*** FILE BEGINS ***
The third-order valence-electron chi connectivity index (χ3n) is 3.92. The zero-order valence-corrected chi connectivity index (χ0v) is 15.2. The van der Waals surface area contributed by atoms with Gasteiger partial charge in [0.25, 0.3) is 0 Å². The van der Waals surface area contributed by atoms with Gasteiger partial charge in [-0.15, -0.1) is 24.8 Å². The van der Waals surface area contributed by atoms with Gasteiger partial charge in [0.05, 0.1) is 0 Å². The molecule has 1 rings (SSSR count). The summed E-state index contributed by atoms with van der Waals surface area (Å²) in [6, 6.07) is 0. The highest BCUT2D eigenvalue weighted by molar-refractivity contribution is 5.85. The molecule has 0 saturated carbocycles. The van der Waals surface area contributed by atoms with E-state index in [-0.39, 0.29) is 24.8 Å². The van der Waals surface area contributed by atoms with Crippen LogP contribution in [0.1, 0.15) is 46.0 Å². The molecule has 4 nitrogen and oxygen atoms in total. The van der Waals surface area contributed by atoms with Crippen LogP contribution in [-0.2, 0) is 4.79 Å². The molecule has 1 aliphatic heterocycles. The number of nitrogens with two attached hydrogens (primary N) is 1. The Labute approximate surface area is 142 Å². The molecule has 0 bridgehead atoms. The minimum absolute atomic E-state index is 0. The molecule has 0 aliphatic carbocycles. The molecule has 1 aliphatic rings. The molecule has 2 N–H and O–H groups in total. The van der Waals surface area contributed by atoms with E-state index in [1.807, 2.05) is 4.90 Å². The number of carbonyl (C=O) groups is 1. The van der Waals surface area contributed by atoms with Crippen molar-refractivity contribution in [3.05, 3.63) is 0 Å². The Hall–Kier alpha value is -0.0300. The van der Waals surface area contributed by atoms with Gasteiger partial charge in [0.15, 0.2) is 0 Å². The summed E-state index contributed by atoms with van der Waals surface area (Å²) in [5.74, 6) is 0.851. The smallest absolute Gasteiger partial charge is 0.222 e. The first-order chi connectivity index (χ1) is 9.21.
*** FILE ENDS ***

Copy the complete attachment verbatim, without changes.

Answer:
The third-order valence-electron chi connectivity index (χ3n) is 3.92. The zero-order valence-corrected chi connectivity index (χ0v) is 15.2. The van der Waals surface area contributed by atoms with Gasteiger partial charge in [0.25, 0.3) is 0 Å². The van der Waals surface area contributed by atoms with Gasteiger partial charge in [-0.15, -0.1) is 24.8 Å². The van der Waals surface area contributed by atoms with Gasteiger partial charge in [0.05, 0.1) is 0 Å². The molecule has 1 rings (SSSR count). The summed E-state index contributed by atoms with van der Waals surface area (Å²) in [6, 6.07) is 0. The highest BCUT2D eigenvalue weighted by molar-refractivity contribution is 5.85. The molecule has 0 saturated carbocycles. The van der Waals surface area contributed by atoms with E-state index in [-0.39, 0.29) is 24.8 Å². The van der Waals surface area contributed by atoms with Crippen LogP contribution in [0.1, 0.15) is 46.0 Å². The molecule has 4 nitrogen and oxygen atoms in total. The van der Waals surface area contributed by atoms with Crippen LogP contribution in [-0.2, 0) is 4.79 Å². The molecule has 1 aliphatic heterocycles. The number of nitrogens with two attached hydrogens (primary N) is 1. The Labute approximate surface area is 142 Å². The molecule has 0 bridgehead atoms. The minimum absolute atomic E-state index is 0. The molecule has 0 aliphatic carbocycles. The molecule has 1 aliphatic rings. The molecule has 2 N–H and O–H groups in total. The van der Waals surface area contributed by atoms with E-state index in [1.807, 2.05) is 4.90 Å². The number of carbonyl (C=O) groups is 1. The van der Waals surface area contributed by atoms with Crippen molar-refractivity contribution in [3.05, 3.63) is 0 Å². The Hall–Kier alpha value is -0.0300. The van der Waals surface area contributed by atoms with Gasteiger partial charge in [0.15, 0.2) is 0 Å². The summed E-state index contributed by atoms with van der Waals surface area (Å²) in [5.74, 6) is 0.851. The smallest absolute Gasteiger partial charge is 0.222 e. The first-order chi connectivity index (χ1) is 9.21.